If you’ve been training heavy, your joints are going to get angry sooner or later. Maybe you have cranky shoulders, tight hips, bad knees, a painful lower back, or all of the above.
If you’ve had enough of constantly feeling broken down and you’re ready to ease your pain and regain mobility, try some self-administered joint mobilizations.
What are joint mobilizations? Think about them as a series of stretches that open up your joints to allow fluid to move between them. This will decrease pain and increase mobility. In a way, it’s like lubing up your joints.
Simple Joint Mobilizations
My favorite method for this (demonstrated in the videos) involves tying one end of a band to a sturdy anchor, the other end to a limb of the body. Once you’re “tied in,” slowly move away from the anchor to apply distraction to the desired joint.
Once you feel a slight stretch, begin doing slow oscillating movements to allow the muscle to relax and promote the movement of fluid between joints.
You shouldn’t feel much of anything except for a slight distraction and a little relief. Don’t overstretch the band or your muscles will “guard up” preventing your joint from opening properly.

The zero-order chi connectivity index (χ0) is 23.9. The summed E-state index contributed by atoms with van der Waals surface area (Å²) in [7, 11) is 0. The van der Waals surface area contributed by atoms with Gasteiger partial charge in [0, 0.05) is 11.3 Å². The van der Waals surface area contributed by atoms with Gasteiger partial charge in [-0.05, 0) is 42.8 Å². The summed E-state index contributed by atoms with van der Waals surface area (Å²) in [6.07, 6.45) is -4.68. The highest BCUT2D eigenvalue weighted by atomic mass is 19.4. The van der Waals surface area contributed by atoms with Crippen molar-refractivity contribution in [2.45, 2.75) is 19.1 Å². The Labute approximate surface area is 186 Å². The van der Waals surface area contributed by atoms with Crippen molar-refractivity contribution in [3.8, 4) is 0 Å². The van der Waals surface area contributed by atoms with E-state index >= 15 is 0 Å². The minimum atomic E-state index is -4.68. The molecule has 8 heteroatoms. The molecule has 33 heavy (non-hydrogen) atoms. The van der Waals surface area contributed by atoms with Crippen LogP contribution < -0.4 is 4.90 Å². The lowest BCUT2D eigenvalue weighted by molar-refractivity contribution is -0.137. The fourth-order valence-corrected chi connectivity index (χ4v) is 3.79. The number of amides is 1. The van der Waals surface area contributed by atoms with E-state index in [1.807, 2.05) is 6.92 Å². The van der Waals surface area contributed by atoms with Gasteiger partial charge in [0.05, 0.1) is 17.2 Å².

Joint Mobilizations for Your Shoulder
Gently pull the arm attached to the band with your free hand. Perform small oscillating circular motions.
Joint Mobilizations for Your Lower Back
Joint Mobilizations for Your Hips
If you’re hypermobile, have acute inflammation, have a joint fracture or ligament rupture, avoid doing joint mobilization. Also, don’t get dependent on these or any other prehab movements.
Joint mobilizations should be used when you feel excessively restricted or overly compressed/compacted from doing heavy lifting. Doing them on every joint before and after every lifting session is excessive.
- Hall & Brody: Therapeutic Exercise: Moving Toward Function, 2nd Edition © 2005, Lippincott Williams and Wilkins
- Hertling D, Kessler RM. Management of Common Musculoskeletal Disorders: Physical Therapy Principles and Methods. 4th ed. LW&W, Philadephia, 2006.
- Konin, Jeff G, and Brittany Jessee. “Range of Motion and Flexibility.” Physical Rehabilitation of the Injured Athlete, by James Rheuben Andrews et al., Elsevier/Saunders, 2012.